11. Dre

    Dre Member

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    RainCityClothesHound, could you explain how to tie a shelby? I'm very curious.
     
  12. RainCityClotheshound

    RainCityClotheshound Well-Known Member

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    Dre, I'll try to describe how to tie a "Shelby" knot: a)Flip the tie over,so that the underside is facing outward. b)Adjust the length of the Thin end as you ordinarily would,approximately 1' shorter than the Wide end. c)Cross the Wide end under the Thin end,to form an "x". d)Bring the Wider end across and over the Thin end. e)Continue by bringing the Wide end under & through the "v" opening at the top.This forms the "triangle" I wrote about. f)Thread the Wide end under & through the "triangle".Gently pull the Wide end through to complete the knot. g)Slide the knot up to your collar.Adjust as necessary to get the desired dimple and tie length (I've found that turning the Thin end so that it's underside lies against your shirt creates a better dimple). Hope that's not too confusing. Good Luck. RCCH [​IMG]
     
  13. Dre

    Dre Member

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    Thanks, I'll try it tonight.
     
  14. davei

    davei Well-Known Member

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  15. NavyStyles

    NavyStyles Well-Known Member

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    davei, That's a really great link. The bow tie instructions held me until step six. That confused the hell outta me. Too many things at once. Does anyone know of a link with clear instructions and a large diagram on tying the bowtie? [​IMG]
     
  16. rayk

    rayk Well-Known Member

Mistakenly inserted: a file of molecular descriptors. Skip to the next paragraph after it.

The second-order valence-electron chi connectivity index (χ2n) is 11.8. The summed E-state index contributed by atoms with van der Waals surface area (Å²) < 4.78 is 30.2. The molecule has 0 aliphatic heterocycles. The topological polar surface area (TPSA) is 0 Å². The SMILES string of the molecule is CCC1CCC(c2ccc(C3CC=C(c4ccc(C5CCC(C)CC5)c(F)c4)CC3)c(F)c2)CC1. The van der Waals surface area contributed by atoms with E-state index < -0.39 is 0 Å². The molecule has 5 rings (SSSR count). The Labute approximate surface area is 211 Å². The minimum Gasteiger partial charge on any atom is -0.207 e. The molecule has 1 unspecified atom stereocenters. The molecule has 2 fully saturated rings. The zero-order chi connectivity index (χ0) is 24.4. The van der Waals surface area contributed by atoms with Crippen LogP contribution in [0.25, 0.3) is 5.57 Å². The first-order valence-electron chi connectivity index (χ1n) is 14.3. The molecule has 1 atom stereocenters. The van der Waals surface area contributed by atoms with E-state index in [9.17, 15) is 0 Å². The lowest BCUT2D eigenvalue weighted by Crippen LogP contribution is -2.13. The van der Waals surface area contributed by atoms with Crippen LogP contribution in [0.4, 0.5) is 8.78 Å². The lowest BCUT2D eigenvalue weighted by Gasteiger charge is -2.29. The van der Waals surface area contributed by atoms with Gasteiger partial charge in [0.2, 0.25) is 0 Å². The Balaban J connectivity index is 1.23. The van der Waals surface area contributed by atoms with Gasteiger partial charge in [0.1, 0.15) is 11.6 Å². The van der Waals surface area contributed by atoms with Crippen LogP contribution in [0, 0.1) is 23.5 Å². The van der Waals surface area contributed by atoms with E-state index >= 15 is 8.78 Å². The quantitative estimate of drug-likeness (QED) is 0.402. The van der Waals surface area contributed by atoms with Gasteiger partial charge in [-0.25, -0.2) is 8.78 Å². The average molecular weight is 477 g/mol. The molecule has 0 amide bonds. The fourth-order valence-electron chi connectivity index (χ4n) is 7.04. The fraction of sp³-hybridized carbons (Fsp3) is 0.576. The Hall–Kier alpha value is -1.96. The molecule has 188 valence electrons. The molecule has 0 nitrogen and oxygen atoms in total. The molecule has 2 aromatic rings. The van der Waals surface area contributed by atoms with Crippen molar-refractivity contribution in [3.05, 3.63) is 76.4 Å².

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    The half-windsor is my usual knot of choice, as I can always get a knot that is tight, well-formed, and secure.  Occasionally, just to upset my routine, I will use a Pratt knot/Shelby knot, which I find to be an attractive alternative.
     
  17. acole

    acole Well-Known Member

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    I'll put my vote down for the Windsor, even if I don't use it all that often for the reasons stated by others. Incidentally, many of the "how to tie..." websites give conflicting instructions on the 'standard' knots. Fortunately for us all, the Cambridge physicists who wrote that "85 ways to tie a tie" book first wrote several technical articles on the topic. Â These erudite monographs are at once an important leap forward in men's fashion and an object lesson in how to emphatically run a trivial topic into the ground. Â I will now sheepishly admit to having the salient table from their Physica A paper taped to the inside of my closet. Â It concisely lists all the "moves" (coded in vector shorthand) for tying the four well-known knots, as well as 6 or 7 unnamed others that are "aesthetic" in their view. Â My wife thinks I'm a bit insane, and maybe I am...but at least I never get stuck trying to remember how to tie a Windsor knot. Â Oh, yeah, I'm new, by the way. Â Hi, and all. Adam C.
     
  18. TimelessRider

    TimelessRider Well-Known Member

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    Welcome. This must be the oldest topic ever revived.
     
  19. aybojs

    aybojs Well-Known Member

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    I was one of the two "other" votes. I'm a fan of the Shelby, if only because so few people use it and I just like being unique.
     
  20. AlanC

    AlanC Well-Known Member

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    I'll also throw a vote in for the Pratt-Shelby, which for years has been about the only knot I used. I've recently started using the four-in-hand a fair amount, too. The Shelby is a very versatile knot.